I posted this article recently over on the other blog. I’ve recently become a fan – nay, a fanatic – of social music site Last.fm. It could be described as Internet radio, but with several twists that make it also a music recommendation engine. I started using the service several years ago, but only recently figured out how to truly integrate it into the day-to-day routine.
The service can be used a number of ways. At its most basic level, you can login to the site with a browser and simply play music from the website. You tell Last.fm an artist you like, and it generates a “station” that plays music similar to that artist.
Last.fm knows what’s similar not by someone making arbitrary associations but by the millions if not billions of plays from users who then rate the songs with either a love or a ban. When you click the love button, you tell Last.fm that the song it played is a match to your musical tasts. When you click the ban button, you tell it that you don’t like that song and not to play it again. Last.fm uses this preference information, in addition to the artist you picked at the beginning, to build an enormous database of music relationships.
Using Last.fm at this level is novel and entertaining, but I always found myself reverting back to playing music with the Amarok, Zune or, recently, iTunes music players because the sound quality was better for locally-stored music than that streamed over the Internet. A few weeks ago, I learned how to use Last.fm to scrobble music and everything changed.
Here’s the definition and explanation of scrobbling from the Last.fm website.
Scrobbling a song means that when you listen to it, the name of the song is sent to Last.fm and added to your music profile.
Once you’ve signed up and downloaded Last.fm, you can scrobble songs you listen to on your computer or iPod automatically. Start scrobbling yourself, and see what artists you really listen to the most. Songs you listen to will also appear on your Last.fm profile page for others to see.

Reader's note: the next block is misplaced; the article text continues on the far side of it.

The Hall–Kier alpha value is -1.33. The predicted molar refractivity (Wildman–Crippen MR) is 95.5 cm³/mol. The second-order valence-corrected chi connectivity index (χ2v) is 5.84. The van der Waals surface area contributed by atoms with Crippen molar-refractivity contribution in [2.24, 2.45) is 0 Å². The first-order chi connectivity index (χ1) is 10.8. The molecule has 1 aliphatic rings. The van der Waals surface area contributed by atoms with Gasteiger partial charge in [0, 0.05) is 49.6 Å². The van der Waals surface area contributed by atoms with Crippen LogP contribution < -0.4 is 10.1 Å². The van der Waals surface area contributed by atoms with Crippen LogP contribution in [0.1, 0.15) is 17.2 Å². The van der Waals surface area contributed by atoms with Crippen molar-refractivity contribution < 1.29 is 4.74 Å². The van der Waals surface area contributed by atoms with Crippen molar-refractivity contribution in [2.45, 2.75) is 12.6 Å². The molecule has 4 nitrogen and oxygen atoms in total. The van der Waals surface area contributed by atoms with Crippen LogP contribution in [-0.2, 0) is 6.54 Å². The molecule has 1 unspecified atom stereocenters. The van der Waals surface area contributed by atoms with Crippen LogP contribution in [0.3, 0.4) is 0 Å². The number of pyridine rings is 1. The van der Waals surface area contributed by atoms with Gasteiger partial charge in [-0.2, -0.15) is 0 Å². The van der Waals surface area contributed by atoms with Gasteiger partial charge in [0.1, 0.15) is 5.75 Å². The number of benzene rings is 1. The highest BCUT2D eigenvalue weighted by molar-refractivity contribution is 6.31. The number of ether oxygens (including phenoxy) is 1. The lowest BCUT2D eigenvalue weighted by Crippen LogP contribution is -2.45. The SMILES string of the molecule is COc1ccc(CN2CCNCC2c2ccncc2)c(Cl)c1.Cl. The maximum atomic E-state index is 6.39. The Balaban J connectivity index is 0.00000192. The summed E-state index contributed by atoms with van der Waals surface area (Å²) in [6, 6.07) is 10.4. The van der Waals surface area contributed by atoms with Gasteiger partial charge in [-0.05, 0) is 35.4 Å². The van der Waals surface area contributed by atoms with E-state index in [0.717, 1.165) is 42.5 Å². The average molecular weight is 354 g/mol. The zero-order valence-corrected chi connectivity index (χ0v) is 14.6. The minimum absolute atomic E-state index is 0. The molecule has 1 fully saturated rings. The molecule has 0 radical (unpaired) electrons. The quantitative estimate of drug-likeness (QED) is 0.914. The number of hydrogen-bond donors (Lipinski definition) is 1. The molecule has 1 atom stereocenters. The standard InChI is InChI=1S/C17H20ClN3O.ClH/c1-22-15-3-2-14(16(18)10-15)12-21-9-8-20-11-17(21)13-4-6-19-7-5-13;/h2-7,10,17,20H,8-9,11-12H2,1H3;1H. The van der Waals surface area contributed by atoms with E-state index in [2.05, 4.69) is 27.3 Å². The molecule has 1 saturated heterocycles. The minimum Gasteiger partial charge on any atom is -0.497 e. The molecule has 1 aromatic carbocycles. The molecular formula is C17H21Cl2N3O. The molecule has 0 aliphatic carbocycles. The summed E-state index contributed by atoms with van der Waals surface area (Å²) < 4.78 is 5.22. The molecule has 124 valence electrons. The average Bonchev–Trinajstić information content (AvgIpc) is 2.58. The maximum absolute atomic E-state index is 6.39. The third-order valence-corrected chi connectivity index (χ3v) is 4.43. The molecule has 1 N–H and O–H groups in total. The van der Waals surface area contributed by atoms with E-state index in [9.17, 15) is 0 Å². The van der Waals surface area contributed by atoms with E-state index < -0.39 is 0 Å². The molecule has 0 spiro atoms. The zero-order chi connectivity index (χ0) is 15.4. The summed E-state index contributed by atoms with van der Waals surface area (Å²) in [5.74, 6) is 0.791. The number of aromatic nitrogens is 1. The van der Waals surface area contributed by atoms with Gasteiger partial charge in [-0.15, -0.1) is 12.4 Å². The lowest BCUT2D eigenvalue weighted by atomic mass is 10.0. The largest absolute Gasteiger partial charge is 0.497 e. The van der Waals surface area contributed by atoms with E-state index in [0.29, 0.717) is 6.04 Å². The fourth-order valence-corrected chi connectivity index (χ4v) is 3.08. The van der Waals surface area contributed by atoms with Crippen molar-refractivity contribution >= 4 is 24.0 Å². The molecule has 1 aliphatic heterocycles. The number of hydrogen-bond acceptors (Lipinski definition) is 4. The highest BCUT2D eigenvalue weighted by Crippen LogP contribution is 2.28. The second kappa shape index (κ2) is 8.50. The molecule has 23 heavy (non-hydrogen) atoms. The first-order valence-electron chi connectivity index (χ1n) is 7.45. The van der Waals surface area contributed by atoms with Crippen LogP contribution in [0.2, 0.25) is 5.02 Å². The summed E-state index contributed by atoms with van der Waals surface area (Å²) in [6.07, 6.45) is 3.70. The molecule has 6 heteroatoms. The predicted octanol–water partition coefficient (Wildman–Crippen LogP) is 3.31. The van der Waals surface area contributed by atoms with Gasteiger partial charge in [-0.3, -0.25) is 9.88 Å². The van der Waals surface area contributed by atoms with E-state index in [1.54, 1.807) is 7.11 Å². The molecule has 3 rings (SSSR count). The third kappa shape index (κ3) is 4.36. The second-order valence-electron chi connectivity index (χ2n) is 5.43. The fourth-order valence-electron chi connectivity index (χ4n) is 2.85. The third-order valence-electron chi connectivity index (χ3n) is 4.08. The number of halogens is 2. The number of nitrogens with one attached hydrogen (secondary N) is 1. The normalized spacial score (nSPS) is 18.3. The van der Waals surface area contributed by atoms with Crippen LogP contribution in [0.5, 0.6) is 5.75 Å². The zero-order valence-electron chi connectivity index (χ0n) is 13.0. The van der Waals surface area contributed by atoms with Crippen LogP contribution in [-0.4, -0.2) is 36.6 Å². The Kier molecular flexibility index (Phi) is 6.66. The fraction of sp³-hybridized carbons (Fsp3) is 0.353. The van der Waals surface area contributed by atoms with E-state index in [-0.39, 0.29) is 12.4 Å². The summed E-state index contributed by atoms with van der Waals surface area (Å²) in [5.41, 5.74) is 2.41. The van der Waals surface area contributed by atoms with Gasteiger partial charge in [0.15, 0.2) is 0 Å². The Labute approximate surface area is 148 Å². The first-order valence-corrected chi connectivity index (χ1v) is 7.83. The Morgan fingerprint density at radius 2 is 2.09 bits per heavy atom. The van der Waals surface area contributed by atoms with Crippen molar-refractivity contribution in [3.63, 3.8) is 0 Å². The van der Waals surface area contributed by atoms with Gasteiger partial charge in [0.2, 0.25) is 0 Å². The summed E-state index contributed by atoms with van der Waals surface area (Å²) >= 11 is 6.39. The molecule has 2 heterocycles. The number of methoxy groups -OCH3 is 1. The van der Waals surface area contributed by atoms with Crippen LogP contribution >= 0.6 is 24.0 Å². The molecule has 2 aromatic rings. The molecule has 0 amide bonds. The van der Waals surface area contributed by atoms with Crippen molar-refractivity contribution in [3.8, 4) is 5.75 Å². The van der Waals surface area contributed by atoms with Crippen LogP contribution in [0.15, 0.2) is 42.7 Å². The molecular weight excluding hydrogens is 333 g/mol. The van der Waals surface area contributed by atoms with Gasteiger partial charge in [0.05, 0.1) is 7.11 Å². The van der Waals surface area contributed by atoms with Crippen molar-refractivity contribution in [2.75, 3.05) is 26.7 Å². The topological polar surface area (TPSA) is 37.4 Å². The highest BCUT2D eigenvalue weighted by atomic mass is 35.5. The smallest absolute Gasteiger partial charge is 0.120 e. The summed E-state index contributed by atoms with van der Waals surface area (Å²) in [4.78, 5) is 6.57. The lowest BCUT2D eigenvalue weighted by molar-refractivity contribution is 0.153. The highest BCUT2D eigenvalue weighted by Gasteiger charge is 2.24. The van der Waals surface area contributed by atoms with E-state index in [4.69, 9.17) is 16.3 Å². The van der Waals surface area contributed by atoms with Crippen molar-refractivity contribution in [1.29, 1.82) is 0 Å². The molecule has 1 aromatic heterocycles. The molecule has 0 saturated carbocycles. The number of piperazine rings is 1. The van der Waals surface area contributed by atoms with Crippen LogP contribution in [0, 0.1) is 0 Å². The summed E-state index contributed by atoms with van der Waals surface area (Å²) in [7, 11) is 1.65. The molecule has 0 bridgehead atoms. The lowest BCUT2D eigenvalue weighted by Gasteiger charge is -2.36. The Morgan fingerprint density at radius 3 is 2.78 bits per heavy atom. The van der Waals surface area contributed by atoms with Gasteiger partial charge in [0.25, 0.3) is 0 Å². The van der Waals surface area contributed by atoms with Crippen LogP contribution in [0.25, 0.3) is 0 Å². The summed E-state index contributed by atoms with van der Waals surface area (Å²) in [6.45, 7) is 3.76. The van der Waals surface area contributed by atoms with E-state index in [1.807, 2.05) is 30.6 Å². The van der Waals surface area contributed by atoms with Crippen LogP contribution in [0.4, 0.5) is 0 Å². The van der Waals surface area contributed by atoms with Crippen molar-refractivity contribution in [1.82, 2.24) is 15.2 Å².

Millions of songs are scrobbled every day. This data helps Last.fm to organise and recommend music to people; we use it to create personalised radio stations, and a lot more besides.
With the Last.fm program downloaded and installed, every song played on your iPod, iTunes or other supported music players is recorded on the Last.fm website. This data mining means that the user profile records all music played locally and adds it to the user’s Last.fm library to generate reports and charts, which can be embedded on websites or other social networks like the one at the top right of this post, showing the users preferences.
Last.fm is a music recommendation engine in that it learns what you like and then exposes you to other music that you should like, based on the algorithms and database of music relationships. The accuracy of the system is amazing.
Finally, Last.fm is a social network. What good is music if it can’t be shared? Like Facebook or MySpace, users can associate their profiles with other friends. Once you have a friend on Last.fm, you can actually stream his or her music library. Last.fm also ranks your musical compatibility with your friends on a graduated scale, so you can know how well you would get along with someone on a long car ride.
With Last.fm competitor Pandora releasing a new version of its iPod application within the last 24 hours, it seems like the game is afoot for Internet music. Last.fm wins with its scrobbling abilities, but there are services that will actually allow a user to scrobble Pandora songs to Last.fm. I say just use Last.fm.
Are you a fan of Internet radio? Do you like Pandora more than Last.fm? Tell me about it in the comments.